Live at RSA Cryptographers panel

Moderator: Burt Kaliski, Scientist, RSA Laboratories and Director, EMC Innovation Network 10:25 RSA Conference, San Francisco, CA 4/8/2008 Panelists: Whitfield Diffie, Vice President and Fellow Chief Security Officer, Sun Microsystems Martin Hellman, Professor Emeritus of Electrical Engineering, Stanford University Ronald Rivest, Viterbi Professor of Electrical Engineering and Computer Science, MIT

Moderator: Burt Kaliski, Scientist, RSA Laboratories and Director, EMC Innovation Network 10:25 RSA Conference, San Francisco, CA 4/8/2008

Panelists: Whitfield Diffie, Vice President and Fellow Chief Security Officer, Sun Microsystems Martin Hellman, Professor Emeritus of Electrical Engineering, Stanford University Ronald Rivest, Viterbi Professor of Electrical Engineering and Computer Science, MIT Adi Shamir, Professor, Computer Science Department, Weizmann Institute of Science

WD: [We're seeing a] call to action where there should be a call to question. Instead of a call based on a Cold War approach. The essential problems of building secure crypto systems seem for all practical purposes to be solved. We've worked on it for 80 years. We have a pure barrier objective that stands. On the other hand, Internet security is a mess.

Gossler at Sandia Nat'l labs says the adversary sits on the other side and picks at your infrastructure. In information assurance, the development cycles in years, while opponents work in hours or weeks.

The key question is, Are we going to have to surrender to a great cyber-policing authority or can we come up with individual security methods?

MH: Complacency and the 99.9 percent safe maneuver in a glider. A false confidence that can lead to complacency. The lesson is that humans are not that good at dealing with low-probability events.

Cyber-security is a black swan waiting to happen, referring to the probability of a major cyber-security event that may come in the next several years. We won't know until it happens, but the increased computerization of society increases the devastation these cyber-attacks can cause.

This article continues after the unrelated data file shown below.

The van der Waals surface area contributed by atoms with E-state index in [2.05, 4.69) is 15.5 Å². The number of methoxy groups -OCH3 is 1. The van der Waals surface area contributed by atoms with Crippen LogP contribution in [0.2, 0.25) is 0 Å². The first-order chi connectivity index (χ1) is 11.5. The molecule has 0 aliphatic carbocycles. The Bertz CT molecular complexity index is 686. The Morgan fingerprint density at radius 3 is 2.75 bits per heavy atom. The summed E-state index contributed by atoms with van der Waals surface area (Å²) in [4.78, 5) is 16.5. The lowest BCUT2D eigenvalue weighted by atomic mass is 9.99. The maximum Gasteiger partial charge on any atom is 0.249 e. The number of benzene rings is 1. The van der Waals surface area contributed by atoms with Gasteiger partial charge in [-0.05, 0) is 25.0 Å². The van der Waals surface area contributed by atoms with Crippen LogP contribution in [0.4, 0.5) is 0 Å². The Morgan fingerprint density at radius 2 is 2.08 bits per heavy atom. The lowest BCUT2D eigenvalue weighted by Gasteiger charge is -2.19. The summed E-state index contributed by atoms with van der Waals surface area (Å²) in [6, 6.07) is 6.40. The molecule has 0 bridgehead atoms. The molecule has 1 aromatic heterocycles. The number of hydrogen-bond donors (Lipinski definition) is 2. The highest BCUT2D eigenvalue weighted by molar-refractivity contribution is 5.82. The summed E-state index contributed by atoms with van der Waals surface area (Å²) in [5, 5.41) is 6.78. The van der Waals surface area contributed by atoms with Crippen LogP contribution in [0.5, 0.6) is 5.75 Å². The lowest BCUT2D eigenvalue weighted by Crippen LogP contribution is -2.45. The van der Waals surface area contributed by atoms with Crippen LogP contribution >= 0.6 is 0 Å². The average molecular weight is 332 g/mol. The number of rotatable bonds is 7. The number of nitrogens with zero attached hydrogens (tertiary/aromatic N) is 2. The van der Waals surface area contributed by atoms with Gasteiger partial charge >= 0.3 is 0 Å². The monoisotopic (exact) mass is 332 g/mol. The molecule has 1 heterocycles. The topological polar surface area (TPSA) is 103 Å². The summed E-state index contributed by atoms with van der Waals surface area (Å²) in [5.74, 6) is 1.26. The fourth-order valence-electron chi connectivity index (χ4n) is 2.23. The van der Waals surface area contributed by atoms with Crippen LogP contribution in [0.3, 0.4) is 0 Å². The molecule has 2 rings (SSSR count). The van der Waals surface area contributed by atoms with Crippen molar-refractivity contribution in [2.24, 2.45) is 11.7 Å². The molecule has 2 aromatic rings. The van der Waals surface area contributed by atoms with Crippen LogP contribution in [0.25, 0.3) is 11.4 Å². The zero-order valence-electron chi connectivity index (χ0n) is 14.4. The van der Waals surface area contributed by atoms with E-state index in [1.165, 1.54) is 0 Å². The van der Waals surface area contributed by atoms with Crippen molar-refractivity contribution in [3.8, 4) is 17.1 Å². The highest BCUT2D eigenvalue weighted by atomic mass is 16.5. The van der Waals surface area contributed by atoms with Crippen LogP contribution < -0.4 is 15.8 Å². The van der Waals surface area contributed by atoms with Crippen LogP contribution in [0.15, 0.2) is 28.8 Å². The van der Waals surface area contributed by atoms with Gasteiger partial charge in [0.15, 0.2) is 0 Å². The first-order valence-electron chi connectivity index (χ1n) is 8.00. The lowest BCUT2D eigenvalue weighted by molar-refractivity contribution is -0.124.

RR: 1. Turing. We owe a debt to Alan Turing for setting up the test that sets the bar for asking of a machine, Are you a human? And for setting out what the ideal security model would be.

2. Hash functions. NIST is wisely running a competition to replace the SHA family of algorithms.

3. Voting. Crytographer is showing its relevance in more ways to, in this case, show that your vote counts. Scantegrity 2, a paper.

On the standards for voting systems, a notion that is relevant to the audience today is a proposal that voting systems be software-independent. A voting system is a software-dependent system that can have a flaw that can bring into question the result. He encourages a software-independent model.

AS: Code making and code breaking. Last year was quite slow. The attack on SHA-1 that was first revealed in RSA 2005, Over

At RSA 2006 it came out that AES encryption on today's PCs is susceptible to cache attack. Starting in 2009, Intel will start to put AES into the chip. There will be four instructions available that will stop software attacks on AES.

For those using RFID cards for transit systems: About two months ago it was announced that these cards, mentioned Boston and London, it's easy to break the crypto and get free rides on these systems.

Blu-ray and HD-DVD: Both systems could be broken but Blu-Ray could be upgraded. ===

Question from BK to MH: You talked about probabilities for events. MH: In looking at nuclear deterrence, we tend to focus on the Maginot Line. We need to think of side channel attacks and timing and power analysis attacks, these went behind the perimeter lines we set up.

Question: Who has the purview to protect against low- to medium-level attacks? WD: There is a lot of talk about end-user education. And that may come from old-timers who talked about security [in terms of keeping] your transmittal documents in a safe. The Sun Niagara chips have the built-in crypto that was mentioned in the Intel chips. Adi: But Intel sells more chips. WD: But whose chips run more instructions at the major Web sites? /Laughter in the audience./

BK: How do we deal with the likely threats of a cyber-attack? The next 30 years of your career in security. Where would you put your research time?

RR: We haven't talked about the kind of information world we want to live in. WD: Genetic engineering, it will transform the world. MH: Security needs to be built in, not grafted on. We need, as a society, we need to say what do we want. If we wanted secure e-mail, that may t-off the spy agencies that are getting info that they want.

BK: closing remarks on how you want to be remembered. WD: For some reason, still optimistic ... our successors are going to get along just fine. The most important development for security, for a commercially usable thing to do, the salary database, but let it run next to other workloads, and so client/server computing made this possible. MH: Expect the unexpected. RR: Will disagree with WD on an earlier point. Cryptography is still early, not solved. We are still early to tie worst-case complexity to likely case. Key goal is still to have a secure platform that is usable and [to work on] user interface. AS: We are doing OK in security, the basic elements are there. We haven't reached nirvana but we have the basics in place. We do need GPS for data so we can locate where data is. There is no silver bullet.

BK: 1024 keys.

AS: I keep predicting but I think the first public-announced factorization in the next five years.

MH: Elliptic curves are the way to go.